Revamped Reactor Targets Higher Yields
Many LED manufacturers are looking to move on from making devices for mobile-phone backlights and keypads to producing chips for much larger backlight units. However, the new application places more stringent demands on the LED manufacturing process, as the acceptable spread in emission wavelength is much narrower than it was previously.
According to Rainer Beccard, director of marketing for Aixtron s compound semiconductor technology branch, the company s existing planetary reactors are unable to consistently produce a high enough proportion of LED chips within the specifications required for large backlight units. This has led the company to investigate various ways to improve the reproducibility and growth uniformity of its reactors, and ultimately to release a 42 × 2 inch reactor that can manufacture larger numbers of LED chips with a narrower distribution of electroluminescence wavelengths.
The improvements in emission uniformity resulted from changes to the reactor hardware that were assessed by monitoring the distribution of peak photoluminescence wavelengths from multiple quantum-well epiwafers, which is strongly correlated to the spread in electroluminescence of chips taken from the wafer. The reactor is also claimed to be far more "robust"
and simple to use, which should boost the long-term manufacturing yield.
Beccard says that one of the problems with the company s existing reactors relates to the positioning of the central gas-injection nozzle, which has to be regularly removed for cleaning. According to him, although Aixtron provides a very detailed description of how to adjust this part, the procedure can be carried out incorrectly. However, with the new design, misalignment is impossible because the central gas injection is mechanically fixed.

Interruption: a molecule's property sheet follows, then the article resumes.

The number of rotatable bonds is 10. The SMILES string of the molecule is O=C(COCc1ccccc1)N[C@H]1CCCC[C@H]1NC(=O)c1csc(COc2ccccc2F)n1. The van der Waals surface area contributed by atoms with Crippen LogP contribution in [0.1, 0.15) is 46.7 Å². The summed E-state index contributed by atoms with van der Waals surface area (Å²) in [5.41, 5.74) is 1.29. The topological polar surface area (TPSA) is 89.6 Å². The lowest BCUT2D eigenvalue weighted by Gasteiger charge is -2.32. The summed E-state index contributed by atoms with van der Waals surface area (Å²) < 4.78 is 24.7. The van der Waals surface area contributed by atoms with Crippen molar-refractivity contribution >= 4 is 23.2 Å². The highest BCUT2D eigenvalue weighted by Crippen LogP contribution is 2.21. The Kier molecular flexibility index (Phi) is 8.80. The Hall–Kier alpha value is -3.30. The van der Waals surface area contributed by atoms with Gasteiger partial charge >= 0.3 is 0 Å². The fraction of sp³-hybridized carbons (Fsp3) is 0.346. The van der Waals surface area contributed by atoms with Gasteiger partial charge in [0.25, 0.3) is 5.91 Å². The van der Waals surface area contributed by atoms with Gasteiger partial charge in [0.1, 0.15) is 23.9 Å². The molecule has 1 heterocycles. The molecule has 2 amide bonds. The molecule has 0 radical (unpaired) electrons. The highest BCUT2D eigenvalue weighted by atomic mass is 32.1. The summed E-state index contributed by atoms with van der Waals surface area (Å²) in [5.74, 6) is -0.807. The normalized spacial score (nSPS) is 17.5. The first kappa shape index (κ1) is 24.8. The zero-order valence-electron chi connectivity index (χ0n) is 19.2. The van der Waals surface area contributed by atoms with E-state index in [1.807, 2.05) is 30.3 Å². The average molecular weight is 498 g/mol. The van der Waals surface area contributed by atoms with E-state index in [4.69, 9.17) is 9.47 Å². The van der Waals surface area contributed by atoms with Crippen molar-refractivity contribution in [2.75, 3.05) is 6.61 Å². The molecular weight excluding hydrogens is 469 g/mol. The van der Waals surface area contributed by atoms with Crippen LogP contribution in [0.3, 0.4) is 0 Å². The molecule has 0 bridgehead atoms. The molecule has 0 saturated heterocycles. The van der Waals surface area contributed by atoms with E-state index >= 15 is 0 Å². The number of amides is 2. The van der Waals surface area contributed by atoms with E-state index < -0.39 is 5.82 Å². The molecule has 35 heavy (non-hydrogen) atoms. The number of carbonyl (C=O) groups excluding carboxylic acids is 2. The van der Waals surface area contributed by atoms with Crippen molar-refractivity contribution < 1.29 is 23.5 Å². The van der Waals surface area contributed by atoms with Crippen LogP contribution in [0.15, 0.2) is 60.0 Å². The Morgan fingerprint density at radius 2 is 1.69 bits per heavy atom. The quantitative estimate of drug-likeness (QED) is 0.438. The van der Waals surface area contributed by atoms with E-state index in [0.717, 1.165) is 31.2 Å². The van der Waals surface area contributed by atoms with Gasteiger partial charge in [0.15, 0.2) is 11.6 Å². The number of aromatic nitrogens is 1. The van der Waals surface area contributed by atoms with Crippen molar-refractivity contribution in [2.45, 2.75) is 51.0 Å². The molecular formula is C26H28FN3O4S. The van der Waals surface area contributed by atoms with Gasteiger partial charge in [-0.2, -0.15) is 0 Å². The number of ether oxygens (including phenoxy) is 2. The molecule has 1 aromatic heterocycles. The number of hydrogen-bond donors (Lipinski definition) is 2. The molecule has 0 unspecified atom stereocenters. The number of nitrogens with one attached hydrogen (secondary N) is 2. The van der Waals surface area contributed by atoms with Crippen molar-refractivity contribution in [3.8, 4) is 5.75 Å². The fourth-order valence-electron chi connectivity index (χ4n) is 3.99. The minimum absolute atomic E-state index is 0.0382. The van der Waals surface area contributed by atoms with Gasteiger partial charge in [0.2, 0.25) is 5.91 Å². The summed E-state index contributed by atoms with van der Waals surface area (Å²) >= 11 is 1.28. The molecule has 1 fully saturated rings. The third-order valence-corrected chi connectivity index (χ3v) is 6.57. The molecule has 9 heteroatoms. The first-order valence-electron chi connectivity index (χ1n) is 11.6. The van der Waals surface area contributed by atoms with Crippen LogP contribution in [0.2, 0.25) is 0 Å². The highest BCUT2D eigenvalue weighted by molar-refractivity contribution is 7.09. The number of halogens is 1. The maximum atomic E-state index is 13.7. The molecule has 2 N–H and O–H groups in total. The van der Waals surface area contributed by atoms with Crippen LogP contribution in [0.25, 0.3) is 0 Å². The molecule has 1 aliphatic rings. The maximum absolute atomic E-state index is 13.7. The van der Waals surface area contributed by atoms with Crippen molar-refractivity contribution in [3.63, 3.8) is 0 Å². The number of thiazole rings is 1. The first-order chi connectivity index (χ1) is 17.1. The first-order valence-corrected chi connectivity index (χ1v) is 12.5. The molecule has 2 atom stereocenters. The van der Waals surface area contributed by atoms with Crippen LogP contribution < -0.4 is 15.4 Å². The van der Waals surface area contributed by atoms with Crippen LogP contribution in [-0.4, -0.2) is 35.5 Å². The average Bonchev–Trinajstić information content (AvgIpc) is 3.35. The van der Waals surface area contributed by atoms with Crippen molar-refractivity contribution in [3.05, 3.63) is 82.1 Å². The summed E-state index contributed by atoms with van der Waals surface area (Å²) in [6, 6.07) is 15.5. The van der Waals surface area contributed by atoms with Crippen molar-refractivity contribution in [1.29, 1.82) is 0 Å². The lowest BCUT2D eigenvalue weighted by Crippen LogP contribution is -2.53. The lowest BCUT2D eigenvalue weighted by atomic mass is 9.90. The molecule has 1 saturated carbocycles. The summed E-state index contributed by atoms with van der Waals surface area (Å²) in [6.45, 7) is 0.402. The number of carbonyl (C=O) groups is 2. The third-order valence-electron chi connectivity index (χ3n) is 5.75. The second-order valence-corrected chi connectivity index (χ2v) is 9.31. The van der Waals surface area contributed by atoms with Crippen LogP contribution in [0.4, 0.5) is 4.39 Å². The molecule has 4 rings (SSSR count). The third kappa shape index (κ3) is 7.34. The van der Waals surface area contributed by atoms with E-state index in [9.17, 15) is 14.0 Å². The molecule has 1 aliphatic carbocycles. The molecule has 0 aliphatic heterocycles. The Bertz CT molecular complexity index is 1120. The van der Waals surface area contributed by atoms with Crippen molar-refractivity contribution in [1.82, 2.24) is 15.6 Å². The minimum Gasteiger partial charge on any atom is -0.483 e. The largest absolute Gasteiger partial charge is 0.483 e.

This new injector, which is water-cooled, also has two separate inlets for the group V gases, in addition to the single inlet for group III material. This is claimed to produce a more laminar flow than before, which improves growth uniformity, delivers greater control of the gas flows within the reactor, and cuts ammonia consumption by half for nitride growth.
Aixtron s latest planetary reactor is also designed to operate at a lower temperature in the center of the growth chamber (see "Aixtron s latest reactor"). "The center is now water cooled and the susceptor is made of quartz, so inductive heating doesn t couple to the center plate," explains Beccard. This modification makes that central region too cold to drive reactions between the gases and prevents any growth of unwanted material on the injector that would have to be removed subsequently. The reduced deposition in the central region improves the run-to-run reproducibility, says Beccard, because it limits any changes in the reactor s thermal profile.
Aixtron s latest planetary reactor features these refinements (collectively referred to as yield+), and has already been ordered by Taiwanese LED manufacturers Highlink Technology and Epistar. However, the company can also update its existing 24 × 2 inch platform for customers who don t want to have to buy a new machine. Internal trials with these modifications have revealed an improvement in peak photoluminescence wavelength uniformity. The average standard deviation in peak photoluminescence from three wafers from one disk, taken over three consecutive runs and using an exclusion zone of 2 mm, fell from 2.70, 2.91 and 2.70 nm, to 1.20, 0.81 and 0.95 nm.
The down time for upgrading to a 24 × 2 inch reactor with the yield+ system is typically one week. "We replace the coil, put in a new set of graphite if it s not already there, and change part of the top-plate in order to fit the injector. That s it," says Beccard. Once Aixtron s engineers have made these changes they stay at the fab and help tweak the LED growth recipes for the upgraded reactor. "We don t want people to start from zero again," Beccard remarks, "so we teach them how the changes in the recipe will affect their uniformity."
Aixtron is hoping that its two options to improve GaN LED manufacturing yield – either installing a new 42 × 2 inch planetary reactor, or upgrading an existing 24 × 2 inch set-up – will tempt LED chip manufacturers to part with their cash. A surge in order-book activity will certainly be welcomed by the German outfit, which is hoping to see LED equipment sales recover after two difficult years.